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20121002
20121010
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LINKTV 3
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LINKTV
Oct 4, 2012 11:00am PDT
with its ethnic and religious minorities. in the city of lanzhou. but lanzhou's location-- and its future-- on this frontier have much to do with the region's physical geography and naral resources. ( blowing heavily ) narrator: for centuries in this part of china, rafts like this were an important means of transportation. made of sheepskin, inflated and tied together, these rafts, called yangpi fazi, navigated the huang he, or yellow river. by looking only at the huang he, you might think lanzhou is a wet place. in fact it only receives about 12 inches of rain a year. geographer chai yangwei, in the green, follows these farmers to see how they cope with such low rainfall. peculiar to agriculture in this area, these are called "stone fields." a thin layer of stones is spread over the surface of the field to hold in moisture. stone fields can be used for about eight years. constant upkeep is necessary, however. this plot is two years old. the farmers are adding fertilizer. if the soil becomes mixed with the stones, the efficiency of a stone field decreases, so stones must be carefully swep
LINKTV
Oct 9, 2012 11:00am PDT
collection of city-states. at palenque, tonina, bonampak and other cities, dynastic kings ruled absolutely, controlling trade and tribute. they presided over intricate hierarchies of nobles and officials at courts resplendent with works of art. maya culture, shrouded in a mystery as dense as the forests in which it took root, revealed itself fitfully over three centuries. when the ruins in the jungle were first discovered, there was no way of understanding how the civilization was organized. so it's really through the inscriptions that we've been able to identify kings, to find out their capitals, their seats of power. and through this, we recognize now that there were many kingdoms. there was no unified maya state. there wasn't even just a few states. there were many, many states. (narrator) the first inroads into understanding the maya were made by spanish missionaries in the 16th and 17th centuries who followed in the imperial wake of hernan cortes. their "discoveries" included the ruins at copan. but interest ithe st civilizaon began to accelerate in the 18th century when father antoni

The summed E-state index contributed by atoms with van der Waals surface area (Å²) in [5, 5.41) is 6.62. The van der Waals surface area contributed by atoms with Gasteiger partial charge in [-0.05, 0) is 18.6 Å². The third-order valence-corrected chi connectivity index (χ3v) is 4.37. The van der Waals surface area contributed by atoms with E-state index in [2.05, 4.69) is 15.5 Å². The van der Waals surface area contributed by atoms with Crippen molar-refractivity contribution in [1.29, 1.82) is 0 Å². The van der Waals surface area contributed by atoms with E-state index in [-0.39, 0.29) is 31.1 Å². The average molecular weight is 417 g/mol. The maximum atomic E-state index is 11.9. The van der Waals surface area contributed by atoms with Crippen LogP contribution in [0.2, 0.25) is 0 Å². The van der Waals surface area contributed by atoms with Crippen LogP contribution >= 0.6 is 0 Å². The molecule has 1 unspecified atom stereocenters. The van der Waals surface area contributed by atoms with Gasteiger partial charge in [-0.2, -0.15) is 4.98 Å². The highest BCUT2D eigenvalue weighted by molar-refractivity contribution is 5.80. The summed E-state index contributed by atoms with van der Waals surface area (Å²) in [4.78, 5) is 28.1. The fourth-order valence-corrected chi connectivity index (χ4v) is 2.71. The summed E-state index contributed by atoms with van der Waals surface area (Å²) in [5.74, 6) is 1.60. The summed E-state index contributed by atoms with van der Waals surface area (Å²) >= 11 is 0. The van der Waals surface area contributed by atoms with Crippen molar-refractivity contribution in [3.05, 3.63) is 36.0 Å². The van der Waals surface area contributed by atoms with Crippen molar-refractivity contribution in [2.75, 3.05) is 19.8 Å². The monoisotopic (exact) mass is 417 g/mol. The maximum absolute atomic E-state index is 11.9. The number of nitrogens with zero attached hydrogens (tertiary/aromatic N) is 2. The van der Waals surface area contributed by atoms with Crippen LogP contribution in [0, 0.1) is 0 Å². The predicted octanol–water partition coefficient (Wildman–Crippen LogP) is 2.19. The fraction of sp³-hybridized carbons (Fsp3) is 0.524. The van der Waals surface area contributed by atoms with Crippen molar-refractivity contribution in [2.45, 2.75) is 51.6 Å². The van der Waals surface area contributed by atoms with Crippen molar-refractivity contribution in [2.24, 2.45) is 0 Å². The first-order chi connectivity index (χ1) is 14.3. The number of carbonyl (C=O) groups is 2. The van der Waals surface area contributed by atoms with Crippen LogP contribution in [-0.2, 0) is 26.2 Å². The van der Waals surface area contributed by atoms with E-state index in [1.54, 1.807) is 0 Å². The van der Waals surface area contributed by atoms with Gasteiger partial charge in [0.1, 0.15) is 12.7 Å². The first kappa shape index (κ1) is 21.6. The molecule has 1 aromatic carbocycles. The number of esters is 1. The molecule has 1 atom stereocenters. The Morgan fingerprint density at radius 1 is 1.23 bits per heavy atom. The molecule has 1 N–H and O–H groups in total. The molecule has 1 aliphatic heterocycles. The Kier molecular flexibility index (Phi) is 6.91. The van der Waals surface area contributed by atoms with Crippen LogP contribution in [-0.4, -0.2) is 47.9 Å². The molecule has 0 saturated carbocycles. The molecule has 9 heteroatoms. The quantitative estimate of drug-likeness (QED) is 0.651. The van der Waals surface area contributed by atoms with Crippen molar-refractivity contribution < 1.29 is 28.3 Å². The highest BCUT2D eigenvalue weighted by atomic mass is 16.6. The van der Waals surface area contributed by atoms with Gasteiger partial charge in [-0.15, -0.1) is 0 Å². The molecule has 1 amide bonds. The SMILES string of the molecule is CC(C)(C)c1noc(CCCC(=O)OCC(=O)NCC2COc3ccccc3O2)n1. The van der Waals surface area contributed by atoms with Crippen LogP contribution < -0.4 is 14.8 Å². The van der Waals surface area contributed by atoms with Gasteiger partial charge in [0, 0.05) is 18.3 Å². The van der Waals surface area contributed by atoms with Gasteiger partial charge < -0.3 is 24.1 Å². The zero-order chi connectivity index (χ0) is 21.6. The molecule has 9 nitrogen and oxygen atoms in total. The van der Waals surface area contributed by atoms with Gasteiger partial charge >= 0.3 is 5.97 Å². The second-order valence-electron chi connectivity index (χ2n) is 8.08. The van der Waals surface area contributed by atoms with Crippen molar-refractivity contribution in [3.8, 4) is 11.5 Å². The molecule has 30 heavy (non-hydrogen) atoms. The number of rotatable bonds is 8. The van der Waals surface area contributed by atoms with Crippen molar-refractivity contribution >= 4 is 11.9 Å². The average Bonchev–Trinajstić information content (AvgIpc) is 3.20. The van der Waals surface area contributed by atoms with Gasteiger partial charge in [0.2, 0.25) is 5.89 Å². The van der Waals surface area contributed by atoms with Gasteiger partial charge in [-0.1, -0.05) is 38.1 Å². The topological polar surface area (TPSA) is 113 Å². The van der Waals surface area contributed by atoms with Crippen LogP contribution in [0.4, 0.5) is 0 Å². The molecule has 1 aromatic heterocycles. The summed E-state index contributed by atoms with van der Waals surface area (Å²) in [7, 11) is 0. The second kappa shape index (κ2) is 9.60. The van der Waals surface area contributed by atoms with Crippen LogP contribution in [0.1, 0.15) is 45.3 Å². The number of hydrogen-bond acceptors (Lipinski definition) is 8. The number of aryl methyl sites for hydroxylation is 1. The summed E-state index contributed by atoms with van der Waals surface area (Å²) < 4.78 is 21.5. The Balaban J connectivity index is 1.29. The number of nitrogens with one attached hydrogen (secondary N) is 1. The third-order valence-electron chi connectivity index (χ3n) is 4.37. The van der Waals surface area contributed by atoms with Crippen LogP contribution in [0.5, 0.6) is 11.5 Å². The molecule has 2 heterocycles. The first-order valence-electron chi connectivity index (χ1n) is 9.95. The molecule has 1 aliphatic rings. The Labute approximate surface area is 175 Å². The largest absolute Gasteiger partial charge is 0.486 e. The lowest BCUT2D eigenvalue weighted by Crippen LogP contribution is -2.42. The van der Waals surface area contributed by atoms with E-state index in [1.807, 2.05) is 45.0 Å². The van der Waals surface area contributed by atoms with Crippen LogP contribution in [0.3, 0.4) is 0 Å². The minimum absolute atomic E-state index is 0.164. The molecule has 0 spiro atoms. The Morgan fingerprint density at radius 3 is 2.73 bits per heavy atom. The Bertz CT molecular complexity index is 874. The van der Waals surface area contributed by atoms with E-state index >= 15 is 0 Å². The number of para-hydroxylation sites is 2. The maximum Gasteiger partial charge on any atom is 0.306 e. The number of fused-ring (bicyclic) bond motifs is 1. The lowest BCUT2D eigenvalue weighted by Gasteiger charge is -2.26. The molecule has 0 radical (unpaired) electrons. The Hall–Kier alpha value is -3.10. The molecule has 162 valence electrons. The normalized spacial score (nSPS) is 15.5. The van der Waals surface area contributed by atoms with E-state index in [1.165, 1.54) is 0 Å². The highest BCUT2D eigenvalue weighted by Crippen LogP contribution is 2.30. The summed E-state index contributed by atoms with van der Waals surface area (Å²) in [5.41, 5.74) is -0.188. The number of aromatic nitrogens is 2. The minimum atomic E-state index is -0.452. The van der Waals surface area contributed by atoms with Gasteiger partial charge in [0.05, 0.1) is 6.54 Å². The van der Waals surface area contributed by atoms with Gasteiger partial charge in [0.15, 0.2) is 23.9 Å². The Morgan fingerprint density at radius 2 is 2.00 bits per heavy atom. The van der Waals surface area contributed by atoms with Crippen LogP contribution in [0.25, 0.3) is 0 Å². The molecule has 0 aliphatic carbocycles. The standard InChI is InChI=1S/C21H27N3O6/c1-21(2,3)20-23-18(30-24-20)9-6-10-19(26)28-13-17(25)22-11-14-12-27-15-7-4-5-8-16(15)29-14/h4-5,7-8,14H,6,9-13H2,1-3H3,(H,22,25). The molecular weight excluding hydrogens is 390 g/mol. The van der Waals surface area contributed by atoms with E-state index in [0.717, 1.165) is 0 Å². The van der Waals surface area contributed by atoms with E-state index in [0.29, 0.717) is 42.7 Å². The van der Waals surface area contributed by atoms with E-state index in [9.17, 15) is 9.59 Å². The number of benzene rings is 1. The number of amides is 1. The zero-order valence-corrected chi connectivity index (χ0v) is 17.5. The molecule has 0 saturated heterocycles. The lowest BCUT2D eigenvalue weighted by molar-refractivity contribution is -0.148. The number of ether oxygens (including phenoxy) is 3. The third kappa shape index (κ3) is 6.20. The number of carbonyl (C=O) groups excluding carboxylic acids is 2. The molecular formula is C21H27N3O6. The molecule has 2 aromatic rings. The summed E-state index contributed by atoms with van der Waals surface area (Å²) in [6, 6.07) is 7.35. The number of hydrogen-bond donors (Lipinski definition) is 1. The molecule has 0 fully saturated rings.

LINKTV
Oct 2, 2012 11:00am PDT
. by 1550 bc, power had shifted to a n kingdom 500 miles south in the ancient city of thebes, now called luxor. to the west, in the hills beyond the nile's west bank, the royal tombs of the valley of the kings were cut into limestone cliffs. their interiors are richly decorated with hieroglyphs and paintings-- signs and symbols that detail the necessary steps to attain immortality. egypt's power and the grandeur that came with it were well-established by 2500 bc when the great pyramids at giza were built. the sphinx was a philosophy of government set in stone. it depicted the king as fearless, cunning and brave as the lion. and as crucial to egypt as the nile itself. the king was not just a political leader but a religious leader too. in the minds of the ancient egyptians, the pharaoh's power and authority as a king stretched far beyond the boundaries of his country-- and into the cosmos itself. after death, he would escape the earthly bounds of his tomb, board a solar boat and sail into immortality. this vision became material in objects and images found in the tombs and temples as a wa
Search Results 0 to 2 of about 3